CAMP PENDLETON, Calif. — A thin layer of silver-gray cloud cover rests above an expanse of sloping, taupe-colored hills. The landscape — part of a U.S. military training facility near the southern California coastline — is occupied mostly by shrubs, their amber and green flecks dotting an otherwise neutral terrain.
On the crest of a hill overlooking this stretch of mostly undeveloped land is an abandoned village, or rather, the semblance of an abandoned village. Constructed by the military to provide realistic training opportunities to service members, the collection of structures and nods to everyday life — a carton of eggs for sale, a bicycle discarded along the side of the road — could be representative of any number of locations.
This month, however, the scene is meant to convey an unknown location, somewhere conflict might emerge in the future. It is the setting for a series of mission-based scenarios being conducted through Project Convergence 22, shortened as PC22, an experiment designed to evaluate how the U.S. military can most effectively incorporate new technologies and coordinate with multinational partners to deliver overmatch on future battlefields.
Service members from the U.S., U.K. and Australia are taking part in PC22 experimentation, bringing a wealth of knowledge and resources to simulated and tangible warfighting activities. Included among the thousands of participants are members of the U.S. Army’s 82nd Airborne Division, an elite and rapidly deployable group of airborne infantry Soldiers based out of Fort Bragg, North Carolina.
Known for their ability to parachute into conflict zones, 82nd Airborne Division Soldiers are integral to the U.S. Army and U.S. Air Force’s Immediate Response Force, maintaining the ability to deploy as needed with just 18 hours’ notice. At PC22, they are supporting air assault experiments, dropping from helicopters to traverse unfamiliar landscape with the help of cutting-edge navigational and situational awareness tools.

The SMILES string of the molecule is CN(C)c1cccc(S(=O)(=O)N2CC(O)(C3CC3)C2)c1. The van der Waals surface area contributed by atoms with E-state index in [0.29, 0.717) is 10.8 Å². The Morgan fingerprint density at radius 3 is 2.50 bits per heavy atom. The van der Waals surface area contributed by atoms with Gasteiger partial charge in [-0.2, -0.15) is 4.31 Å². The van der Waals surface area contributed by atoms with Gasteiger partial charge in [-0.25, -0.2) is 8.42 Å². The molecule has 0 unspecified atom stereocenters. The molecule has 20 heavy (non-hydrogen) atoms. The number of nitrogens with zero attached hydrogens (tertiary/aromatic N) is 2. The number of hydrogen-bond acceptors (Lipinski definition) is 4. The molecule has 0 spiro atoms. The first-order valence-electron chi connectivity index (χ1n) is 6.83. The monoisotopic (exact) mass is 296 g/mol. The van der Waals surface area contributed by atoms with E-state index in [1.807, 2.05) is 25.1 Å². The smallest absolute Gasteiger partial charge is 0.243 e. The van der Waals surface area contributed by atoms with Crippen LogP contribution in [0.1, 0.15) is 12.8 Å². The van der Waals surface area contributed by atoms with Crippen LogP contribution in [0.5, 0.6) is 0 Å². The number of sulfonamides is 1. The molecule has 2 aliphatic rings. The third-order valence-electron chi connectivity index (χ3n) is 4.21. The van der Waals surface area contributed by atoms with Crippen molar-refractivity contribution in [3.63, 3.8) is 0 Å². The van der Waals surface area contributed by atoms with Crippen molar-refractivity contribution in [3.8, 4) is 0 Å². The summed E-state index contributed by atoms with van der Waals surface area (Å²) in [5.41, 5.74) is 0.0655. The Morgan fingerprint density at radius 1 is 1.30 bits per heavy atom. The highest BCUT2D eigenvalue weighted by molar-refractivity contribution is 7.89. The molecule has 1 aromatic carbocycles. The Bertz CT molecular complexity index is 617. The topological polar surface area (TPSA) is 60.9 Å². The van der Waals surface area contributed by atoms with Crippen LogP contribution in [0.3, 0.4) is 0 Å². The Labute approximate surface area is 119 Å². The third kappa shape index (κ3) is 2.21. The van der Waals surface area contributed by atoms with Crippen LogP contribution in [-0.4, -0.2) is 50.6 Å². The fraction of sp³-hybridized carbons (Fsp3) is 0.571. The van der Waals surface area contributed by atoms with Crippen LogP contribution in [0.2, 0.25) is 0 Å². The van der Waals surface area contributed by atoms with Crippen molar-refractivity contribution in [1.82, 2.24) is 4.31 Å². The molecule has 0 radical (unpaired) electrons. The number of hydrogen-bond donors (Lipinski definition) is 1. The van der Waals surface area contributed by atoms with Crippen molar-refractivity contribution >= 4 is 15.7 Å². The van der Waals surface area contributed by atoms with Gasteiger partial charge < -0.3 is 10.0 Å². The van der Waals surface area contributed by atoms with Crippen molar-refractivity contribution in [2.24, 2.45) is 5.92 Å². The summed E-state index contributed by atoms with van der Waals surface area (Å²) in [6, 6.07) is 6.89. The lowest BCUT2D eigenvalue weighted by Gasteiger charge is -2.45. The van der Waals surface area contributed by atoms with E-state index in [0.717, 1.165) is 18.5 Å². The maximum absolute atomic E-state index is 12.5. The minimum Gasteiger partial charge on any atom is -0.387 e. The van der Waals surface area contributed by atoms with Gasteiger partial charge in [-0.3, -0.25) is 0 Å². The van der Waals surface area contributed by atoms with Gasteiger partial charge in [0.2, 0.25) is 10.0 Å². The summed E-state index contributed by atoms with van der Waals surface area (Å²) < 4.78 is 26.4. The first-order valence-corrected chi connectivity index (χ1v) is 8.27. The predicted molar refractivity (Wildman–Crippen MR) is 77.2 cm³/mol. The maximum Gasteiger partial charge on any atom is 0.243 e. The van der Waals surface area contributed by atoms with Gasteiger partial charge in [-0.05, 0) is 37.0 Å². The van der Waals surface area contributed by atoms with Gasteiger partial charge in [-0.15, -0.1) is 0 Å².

“We are currently testing out new equipment for the Army,” said Pfc. Nicholas Quintero of the 82nd Airborne Division, who has been participating in PC22 for approximately two weeks.
“We’re going out, we’re doing a lot of training with it and giving feedback,” he explained, highlighting that the goal is to work out kinks and suggest improvements so that the Army can “provide the best piece of equipment for all types of scenarios and situations.”
“It’s a very cool experience,” Quintero said, pointing out that many Soldiers had never handled or even seen the equipment being assessed prior to their participation in the experiment.
In addition to providing materiel developers with candid observations on new equipment, Quintero and other PC22 participants have been able to enhance their understanding of what a future mission might look like, and how new technology is enabling more agile warfighting.
“Right now, intelligence and technology is huge,” said Capt. Dakota Wright. “Being at Project Convergence keeps us at the forefront of military technology.”
“Obviously, it’s going to take time, because technology takes a while, but the concept of this IVAS and the concept of the technology of the future would definitely improve and make the Army a lot more lethal,” Quintero said, referencing Soldier assessments of the Army’s Integrated Visual Augmentation System, or IVAS, prototype.
The event also serves as a training opportunity for Soldiers who may have little to no prior experience on the battlefield.
“We have a real young group of guys out here, so this is a good opportunity for people to get to know each other, learn how to work with each other,” said Sgt. Milton Jean-Baptiste, also of the 82nd, who noted his team is part of the division’s dismounted reconnaissance unit.
Jean-Baptiste stressed the importance of having the Soldiers most likely to use the Army’s new equipment guiding iterative improvements to it.
“At the end of the day, we’re going to be the ones using it. It can be perfect inside of a warehouse or at a table, but we’ll be the ones who have to figure it out,” he said.
Jean-Baptiste also underscored the urgency of U.S. military leaders embracing new technologies, along with the processes necessary to hone them to specific Soldier needs.
“We don’t want to get left behind,” he said. “Seeing that there are programs and leaders who advocate for us to get the latest technology and make sure that it works is important, just so that we’re always a step ahead.”
Sgt. Daniel Ramos, 22nd Mobile Public Affairs Detachment, contributed to this article.